If you’re in the information security sect, you’ve surely heard of the kill chain—a defense model designed to help mitigate advanced network attacks. The kill chain consists of seven phases of an (external) network attack with each phase possessing an opportunity for specific types of defense. They include:
- Reconnaissance – Learning about the target
- Weaponization – Combining your vector of attack with a malicious payload
- Delivery – Actually transmitting the payload via some communications vector
- Exploitation – Taking advantage of some software or human weakness to get your payload to run
- Infection – The payload establishes persistence of an individual host
- Command & Control (C2) – The malware calls home, providing attacker control
- Actions on Objectives – The bad actor steals or does whatever he was planning on doing
It’s important to have defenses for every phase of the kill chain, and understand how each phase differs. One of the kill chain concepts states that the earlier in the kill chain you prevent an attack, the better. While that’s technically true, I suspect it’s also why we spend more time establishing preventative protections early on, and less time on the latter defenses, which still might “defang” successful attacks after the fact.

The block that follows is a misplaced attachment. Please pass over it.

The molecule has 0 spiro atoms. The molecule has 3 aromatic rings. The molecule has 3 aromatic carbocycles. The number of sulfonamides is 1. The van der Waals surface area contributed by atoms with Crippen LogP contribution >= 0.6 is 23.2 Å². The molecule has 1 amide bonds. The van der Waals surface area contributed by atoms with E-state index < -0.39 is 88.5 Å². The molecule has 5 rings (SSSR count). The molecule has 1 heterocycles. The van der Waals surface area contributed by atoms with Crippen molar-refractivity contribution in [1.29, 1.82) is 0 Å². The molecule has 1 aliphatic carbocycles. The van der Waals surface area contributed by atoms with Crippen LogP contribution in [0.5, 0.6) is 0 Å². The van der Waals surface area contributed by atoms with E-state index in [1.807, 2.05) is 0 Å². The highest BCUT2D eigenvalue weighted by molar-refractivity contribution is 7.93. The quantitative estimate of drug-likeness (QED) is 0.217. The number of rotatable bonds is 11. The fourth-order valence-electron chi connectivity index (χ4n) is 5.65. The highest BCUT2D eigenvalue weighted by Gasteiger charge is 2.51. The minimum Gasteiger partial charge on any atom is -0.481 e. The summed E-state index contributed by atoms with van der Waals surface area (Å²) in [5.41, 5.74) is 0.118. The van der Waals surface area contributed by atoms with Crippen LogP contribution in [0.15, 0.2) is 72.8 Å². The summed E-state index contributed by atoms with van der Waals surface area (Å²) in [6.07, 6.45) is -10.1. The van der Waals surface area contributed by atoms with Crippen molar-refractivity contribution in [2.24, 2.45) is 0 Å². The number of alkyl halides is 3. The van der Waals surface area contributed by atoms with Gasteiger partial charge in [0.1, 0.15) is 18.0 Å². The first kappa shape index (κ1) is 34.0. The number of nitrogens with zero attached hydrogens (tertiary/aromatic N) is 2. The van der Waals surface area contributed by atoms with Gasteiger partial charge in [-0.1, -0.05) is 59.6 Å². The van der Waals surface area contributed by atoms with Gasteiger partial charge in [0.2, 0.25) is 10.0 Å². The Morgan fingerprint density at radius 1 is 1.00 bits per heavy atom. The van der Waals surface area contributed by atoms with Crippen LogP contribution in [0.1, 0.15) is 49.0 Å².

The truth is, sophisticated attackers will often bypass or evade some of our early stage defenses. If we haven’t focused enough on the latter security controls, like botnet C&C detection, data loss prevention, and internal network segmentation, we’re not seizing our full opportunity to prevent a damaging attack.
Does your business have these kind of tools in place? Have you looked at your data loss prevention plan in a while? It’s important to look at security from all stages and angles in order to implement the best defense for your business needs.Published by BlackPoint IT Services with permission from WatchGuard Technologies.